On Jan. 18, College first-year Helen Hastings was killed in Texas in a gun accident. Hastings’ friends — many of whom were first-years themselves — were left to cope with their loss entirely on their own, working to keep up with schoolwork while processing the tragedy.
“The school did nothing to attempt to memorialize her, they organized nothing for us, and forced us to fight for our right to mourn,” Elizabeth Hawk, College second-year and one of Hastings’ friends, wrote in an Opinions piece in April. “The email we got about Helen’s death included one singular link to the Counseling Center. Nothing else.”
Helen was not the first student to die during that academic year. On Aug. 29, 2020, College fourth-year Aiden Day passed away from acute myeloid leukemia. Day was a well-known lacrosse player and Politics major, and a vital part of the Oberlin community. After his death, the College failed to send so much as an email to the campus community or reach out to Aiden’s younger sister, College fourth-year Aniella Day.
The College doesn’t have the best track record in supporting student mental health. In 2019, there was a staffing shortage in the Counseling Center, resulting in overbooking and extended wait times for therapy appointments. In 2020, state health laws and the College’s three-semester plan made it difficult for students to access the College’s resources, particularly if they were out of state at any time. The acute shortage of resources, paired with the unique challenges of the COVID-19 pandemic, left students ill-equipped to deal with everything thrown their way.
Three years ago, in an attempt to bolster the institution’s available mental health services, the College partnered with the JED Campus program to update Oberlin’s mental health services. The JED process reviewed campus resources and surveyed over 800 students, culminating in a report with dozens of action items to improve mental health services. JED found that Oberlin students self-reported nearly double the national average of suicidal ideation, and that the College had “critical issues with student mental health support,” according to students working on the project. Yet even with these alarming findings, Oberlin steadily fell behind on JED’s four-year implementation schedule, and the project has been struggling to get back on track following the departure of several Student Life deans this past spring. The College is aware of the glaring gap in its mental health services, but it has been unable to dedicate the necessary time and effort to fix the problem. During this national moment of grief, when supporting members of our community is more crucial than ever, it’s evident that the College’s leisurely pace on the JED project may have serious consequences.
Most of the College’s resources don’t have the bandwidth to support grieving students. Instead, students have been left trying to create spaces to grieve and honor their losses, and sometimes they have even encountered pushback from the College. College second-years Lulu Chebaro and Imani Joseph wrote a letter detailing the hurdles they faced from the administration organizing a vigil honoring Duante Wright. In the spring, a group of first-years found themselves in a heated debate with College faculty after the students wanted a Tappan rock commemorating Hastings to be left unaltered, and professors claimed that this was disrespectful to the broader community. This disagreement sparked weeks of student efforts to create a more permanent memorial for Hastings, until the College finally decided to plant a tree outside Burton Hall in honor of Hastings.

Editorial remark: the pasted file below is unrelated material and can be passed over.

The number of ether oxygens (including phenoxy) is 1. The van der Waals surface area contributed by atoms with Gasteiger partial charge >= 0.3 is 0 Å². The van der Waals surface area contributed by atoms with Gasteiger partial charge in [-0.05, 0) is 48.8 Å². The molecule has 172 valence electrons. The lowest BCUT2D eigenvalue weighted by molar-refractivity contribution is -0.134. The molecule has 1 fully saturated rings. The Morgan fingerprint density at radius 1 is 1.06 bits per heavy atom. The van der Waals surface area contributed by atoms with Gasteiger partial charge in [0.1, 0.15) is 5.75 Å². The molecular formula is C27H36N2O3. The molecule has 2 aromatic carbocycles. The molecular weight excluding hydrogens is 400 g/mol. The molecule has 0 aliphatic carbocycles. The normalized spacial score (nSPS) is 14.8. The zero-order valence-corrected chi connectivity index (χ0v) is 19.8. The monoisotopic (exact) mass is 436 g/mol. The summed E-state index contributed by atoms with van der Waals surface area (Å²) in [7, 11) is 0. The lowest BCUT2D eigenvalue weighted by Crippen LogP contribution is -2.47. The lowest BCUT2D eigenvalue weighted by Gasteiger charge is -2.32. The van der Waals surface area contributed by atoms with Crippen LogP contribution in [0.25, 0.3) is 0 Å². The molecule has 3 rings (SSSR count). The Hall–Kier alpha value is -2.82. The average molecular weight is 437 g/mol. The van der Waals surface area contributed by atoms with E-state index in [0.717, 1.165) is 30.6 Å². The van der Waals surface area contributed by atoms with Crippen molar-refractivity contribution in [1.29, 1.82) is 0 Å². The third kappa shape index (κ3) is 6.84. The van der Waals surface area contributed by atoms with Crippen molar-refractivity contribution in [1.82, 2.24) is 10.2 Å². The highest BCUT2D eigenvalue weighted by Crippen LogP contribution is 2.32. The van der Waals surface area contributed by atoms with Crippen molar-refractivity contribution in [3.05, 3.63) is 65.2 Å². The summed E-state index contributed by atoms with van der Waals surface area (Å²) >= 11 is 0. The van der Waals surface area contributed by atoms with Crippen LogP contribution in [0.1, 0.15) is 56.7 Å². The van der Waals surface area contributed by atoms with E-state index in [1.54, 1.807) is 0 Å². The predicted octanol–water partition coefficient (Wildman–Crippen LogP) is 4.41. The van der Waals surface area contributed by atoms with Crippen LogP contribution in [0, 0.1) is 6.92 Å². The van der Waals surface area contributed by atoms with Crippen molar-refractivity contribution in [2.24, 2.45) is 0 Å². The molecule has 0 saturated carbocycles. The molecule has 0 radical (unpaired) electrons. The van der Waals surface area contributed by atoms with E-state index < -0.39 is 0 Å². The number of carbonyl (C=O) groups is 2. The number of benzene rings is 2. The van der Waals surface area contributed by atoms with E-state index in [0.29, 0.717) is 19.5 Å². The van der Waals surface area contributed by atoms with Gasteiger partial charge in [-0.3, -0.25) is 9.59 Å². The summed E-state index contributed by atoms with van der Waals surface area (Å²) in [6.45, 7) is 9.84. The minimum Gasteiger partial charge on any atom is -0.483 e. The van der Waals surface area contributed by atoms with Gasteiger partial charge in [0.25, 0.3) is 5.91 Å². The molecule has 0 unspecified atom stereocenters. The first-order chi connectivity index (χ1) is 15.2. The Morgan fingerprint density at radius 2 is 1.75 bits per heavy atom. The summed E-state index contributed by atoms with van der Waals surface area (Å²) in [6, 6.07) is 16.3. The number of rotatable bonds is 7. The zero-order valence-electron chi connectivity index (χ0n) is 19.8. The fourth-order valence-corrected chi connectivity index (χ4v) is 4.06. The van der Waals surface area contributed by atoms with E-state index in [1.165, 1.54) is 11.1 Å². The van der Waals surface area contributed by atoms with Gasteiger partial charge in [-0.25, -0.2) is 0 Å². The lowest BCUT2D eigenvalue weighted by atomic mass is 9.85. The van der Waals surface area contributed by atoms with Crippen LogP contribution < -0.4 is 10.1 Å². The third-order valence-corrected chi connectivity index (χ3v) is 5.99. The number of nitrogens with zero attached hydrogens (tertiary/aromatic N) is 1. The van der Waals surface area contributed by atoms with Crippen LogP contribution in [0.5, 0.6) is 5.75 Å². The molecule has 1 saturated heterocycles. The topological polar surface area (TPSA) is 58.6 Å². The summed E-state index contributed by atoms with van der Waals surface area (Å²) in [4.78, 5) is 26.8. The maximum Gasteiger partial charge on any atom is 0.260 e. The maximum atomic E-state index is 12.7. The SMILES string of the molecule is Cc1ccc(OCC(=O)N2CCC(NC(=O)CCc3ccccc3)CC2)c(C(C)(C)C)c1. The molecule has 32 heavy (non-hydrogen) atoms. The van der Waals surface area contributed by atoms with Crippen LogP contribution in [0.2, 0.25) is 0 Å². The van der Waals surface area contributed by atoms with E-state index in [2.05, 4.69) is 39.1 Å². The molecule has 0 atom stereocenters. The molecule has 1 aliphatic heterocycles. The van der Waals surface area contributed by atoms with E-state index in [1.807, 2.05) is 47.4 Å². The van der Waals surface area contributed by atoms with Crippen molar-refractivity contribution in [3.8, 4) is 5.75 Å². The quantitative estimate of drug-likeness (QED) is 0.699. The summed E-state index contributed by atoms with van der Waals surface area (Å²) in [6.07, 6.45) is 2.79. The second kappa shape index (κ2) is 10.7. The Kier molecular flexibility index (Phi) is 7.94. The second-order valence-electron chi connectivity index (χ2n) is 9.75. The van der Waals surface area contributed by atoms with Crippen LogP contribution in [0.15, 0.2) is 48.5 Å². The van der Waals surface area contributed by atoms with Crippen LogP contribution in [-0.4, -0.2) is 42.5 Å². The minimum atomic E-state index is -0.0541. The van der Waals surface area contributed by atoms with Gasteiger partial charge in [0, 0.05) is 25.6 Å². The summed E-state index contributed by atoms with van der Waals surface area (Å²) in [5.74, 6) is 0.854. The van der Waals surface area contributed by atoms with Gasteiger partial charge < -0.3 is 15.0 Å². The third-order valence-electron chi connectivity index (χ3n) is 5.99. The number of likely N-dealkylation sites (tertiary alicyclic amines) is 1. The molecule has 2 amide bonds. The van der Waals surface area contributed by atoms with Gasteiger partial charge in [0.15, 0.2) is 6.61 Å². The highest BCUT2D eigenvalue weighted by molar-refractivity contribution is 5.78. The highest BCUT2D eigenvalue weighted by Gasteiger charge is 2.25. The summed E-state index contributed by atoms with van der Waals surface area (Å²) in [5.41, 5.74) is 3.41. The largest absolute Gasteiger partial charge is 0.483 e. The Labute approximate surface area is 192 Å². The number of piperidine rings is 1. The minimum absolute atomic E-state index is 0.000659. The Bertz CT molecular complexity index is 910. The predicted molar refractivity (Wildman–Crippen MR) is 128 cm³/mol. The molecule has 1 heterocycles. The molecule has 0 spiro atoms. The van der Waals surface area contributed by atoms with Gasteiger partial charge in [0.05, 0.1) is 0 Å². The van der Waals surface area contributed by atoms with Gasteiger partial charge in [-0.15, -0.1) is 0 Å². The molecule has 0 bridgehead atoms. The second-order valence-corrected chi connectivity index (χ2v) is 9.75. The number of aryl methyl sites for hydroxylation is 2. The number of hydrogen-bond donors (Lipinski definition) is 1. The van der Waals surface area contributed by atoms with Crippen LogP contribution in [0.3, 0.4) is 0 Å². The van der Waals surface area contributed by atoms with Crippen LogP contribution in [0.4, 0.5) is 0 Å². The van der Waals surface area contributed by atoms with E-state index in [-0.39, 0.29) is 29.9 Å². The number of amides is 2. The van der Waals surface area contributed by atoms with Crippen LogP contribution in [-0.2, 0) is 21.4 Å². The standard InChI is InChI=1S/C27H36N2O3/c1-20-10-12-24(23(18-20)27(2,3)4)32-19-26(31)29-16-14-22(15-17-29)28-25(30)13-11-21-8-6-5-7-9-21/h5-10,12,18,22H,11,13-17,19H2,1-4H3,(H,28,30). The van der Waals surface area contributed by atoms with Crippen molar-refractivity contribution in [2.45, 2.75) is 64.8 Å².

“I want her to be remembered,” Hastings’ friend and College second-year Ros Kish-Levine recently told the Review. “I don’t want her to not be talked about. I don’t want the College to pretend that their students don’t die sometimes.”
In the last two years, COVID-19 has changed the way we experience grief, in part due to the sheer number of people grieving. Current estimates suggest that at least five million Americans have lost someone close, and millions of others — no doubt including Obies — have waited anxiously for someone’s recovery. Grieving students need support. When the College becomes aware that a student is grieving, it needs to reach out to them directly.
The inevitable consequence of a systemic lack of support is a feeling of isolation even amid a campus teeming with life. It is difficult enough to hear pleas for support bounce off an unbothered administration, but the fact that many students aren’t equipped or educated to talk about grief means that the conversation is actively avoided. It can be a lonely experience. This is especially true in the case of grieving first-years, many of whom are away from home for the first time and are still building a network of support in Oberlin. The College can and should expand preexisting resources like the Peer Listening Center. Investments can be made in the Student Help and Resource Exchange or other programs that reach out directly to students. The JED proposals are long overdue in being implemented and are the bare minimum at a time like this.
Because of the lack of resources that she experienced firsthand, Aniella is working with Assistant Dean of Students Monique Burgdorf to create a Barefoot Dialogue group specifically for students who are grieving. The College can support student-directed initiatives like this as well as conduct their own.
Finally, students and administrators alike can work to cultivate a culture where our campus does not shy away from talking about grief. Grief is most isolating when people dance around the subject, preserving their own comfort and leaving mourners to experience their loss alone. Check in with your friends. Check in on your students. Make every deliberate effort you can to find, support, and guide hurting students through their grief.